Until two years, four months, two weeks and two days ago, when a rare neurological disorder literally knocked the legs out from under me, whenever I came across a publication or website that included a photograph of random runners the first thing I would do was try to figure out if I could be in the picture.

Yesterday I took my kids for a checkup and sitting in the waiting room I picked up the latest edition of Timeout New York. Flipping pages of useless or obsolete information and adds that look like articles and articles that look like ads I stopped on this page.It is page 34 of the September 14 – 20 edition of Timeout New York.I couldn't help but study the picture.

I needed to look for clues. Where was it taken? When was it taken? Was I there?

First I noticed the obvious. This is a New York Road Runners Club event because it's an ad for their organization. That was obvious. But then I noticed the strips of paper and everyone shirt. I know that recently their open run program has been doing that to keep track of finish times.I've recently been to a few of those. Some in Marine Park, but where we started Marine park the trees are not this dense.

Then I noticed this guy to the left. He's not me, I don't know (yet) who he is but he is wearing my team uniform.

Then off to the right I found my friend Larry. That made me think this was the Brooklyn Bridge Park Open Run, Every time I've been there I've been there with him. But that doesn't mean he didn't go without me.

I tried to play what Where's Waldo but I couldn't find myself in the crowd. But I didn't give up. When my son came out I explained to him that I might be in that crowd and that my old eyes and dirty eyeglasses were not being very useful. I told him that if I was there I was probably in the back and wearing a yellow hat.

It took him no time to find me.

On the left side of the picture in the back of the crowd.

That's me, in my yellow SpongeBob hat and red PPTC technical T-shirt.

In a couple of days I'm going to participate in the 18 mile New York City Marathon tuneup race. I say participate, because for now I'd rather become much more efficient walker than continue to try to run. This summer I tried to run a couple of 5K's and my time wasn't any faster than when I walked. But I finished completely exhausted and hurting in all sorts of places. So I think until after I finish the New York City Marathon on November 6 I'll focus on walking as far and as fast as I can.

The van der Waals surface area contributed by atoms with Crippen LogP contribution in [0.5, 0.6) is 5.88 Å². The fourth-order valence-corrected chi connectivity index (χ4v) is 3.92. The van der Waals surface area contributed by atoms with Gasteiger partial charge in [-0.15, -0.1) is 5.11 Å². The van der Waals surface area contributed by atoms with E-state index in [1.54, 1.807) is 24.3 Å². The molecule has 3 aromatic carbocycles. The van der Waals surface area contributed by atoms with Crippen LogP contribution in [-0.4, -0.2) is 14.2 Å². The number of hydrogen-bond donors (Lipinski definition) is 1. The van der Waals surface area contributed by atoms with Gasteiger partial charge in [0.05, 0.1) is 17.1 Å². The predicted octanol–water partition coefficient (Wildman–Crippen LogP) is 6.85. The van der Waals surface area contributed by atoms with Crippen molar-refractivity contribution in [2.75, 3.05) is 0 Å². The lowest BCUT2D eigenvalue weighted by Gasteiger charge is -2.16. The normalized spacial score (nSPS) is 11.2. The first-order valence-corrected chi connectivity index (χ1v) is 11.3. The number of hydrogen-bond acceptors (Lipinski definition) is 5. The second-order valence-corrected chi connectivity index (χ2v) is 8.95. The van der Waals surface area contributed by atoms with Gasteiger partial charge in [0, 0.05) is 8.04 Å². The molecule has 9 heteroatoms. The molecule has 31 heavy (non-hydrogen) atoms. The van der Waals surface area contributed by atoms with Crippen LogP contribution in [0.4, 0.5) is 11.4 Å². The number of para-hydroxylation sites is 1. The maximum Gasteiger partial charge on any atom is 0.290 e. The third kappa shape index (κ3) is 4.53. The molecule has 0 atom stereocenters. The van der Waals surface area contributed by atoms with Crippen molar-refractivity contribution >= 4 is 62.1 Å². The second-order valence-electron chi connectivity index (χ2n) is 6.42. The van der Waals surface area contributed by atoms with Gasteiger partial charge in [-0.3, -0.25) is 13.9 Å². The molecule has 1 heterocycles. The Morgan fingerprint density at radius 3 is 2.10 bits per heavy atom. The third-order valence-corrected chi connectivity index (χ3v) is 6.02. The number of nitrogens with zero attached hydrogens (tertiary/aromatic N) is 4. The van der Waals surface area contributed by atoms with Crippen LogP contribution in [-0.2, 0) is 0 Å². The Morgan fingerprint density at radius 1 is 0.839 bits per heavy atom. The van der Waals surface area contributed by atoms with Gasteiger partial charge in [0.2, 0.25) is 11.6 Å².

In my opinion The New York City Marathon Tuneup is one of the most important and challenging races that NYRR puts on. It might be eight less miles than the New York City Marathon, but it is three full loops of Central Park. Three times up the hills in Harlem. Three times up that hill pasted that damn cat. You are also not in the best shape of your life like you are on Marathon Sunday. It's also a little too warm for 18 miles. And the one big thing it's missing is the 2 million the people cheering for you as you run. But it's not really a tuneup, it's a gut check. If you can do these 18 miles at marathon pace you'll be ready for 26.2 six weeks later. That's what I'm gonna find out this Sunday.

And click here for my past results. But they're not really that accurate. I handful of times I added a loop of the reservoir as I was doing the loop of the park because I didn't think 18 miles was enough but I like having mile markers and water stations for the run. But for 18 miles I was pretty happy to get close to three hours. On Sunday I hope to keep it under seven hours

Watch this place for further results

Sunday, September 11, 2016

Don't worry, I won't forget. That's my left elbow in the picture

I had the impossible job of trying to keep my students calm. I gave up, and just helped them try to figure out how to get home.

The drug store on the corner quickly sold out of disposable cameras.

I found this photo on my desk in the middle of September 2001.

Friday, September 2, 2016

Lucky Man

Some say I'm lucky to be alive. I never thought so. As I've said before, surviving has been part of a long-term plan. Before I got GBS I lived a relatively easy life. But I knew the pendulum was going to eventually swing the other way and I knew I might not have been able to avoid letting it hit me in the head. I didn't know if I was going to get hit by a bus, or get a terrible infection, or cancer, or a rare autoimmune condition. But I knew if I was fit it wouldn't be the end of me. So I'm not lucky to be alive, I was prepared for this.Well, maybe living in the greatest city in the world, that attracts the smartest doctors who all compete for my business helped a little.

Yeah, I am lucky to have been born and raised in New York City.  I'm also lucky to have friends who will take this walk with me and share these pictures at the Brooklyn Bridge Park Open Run.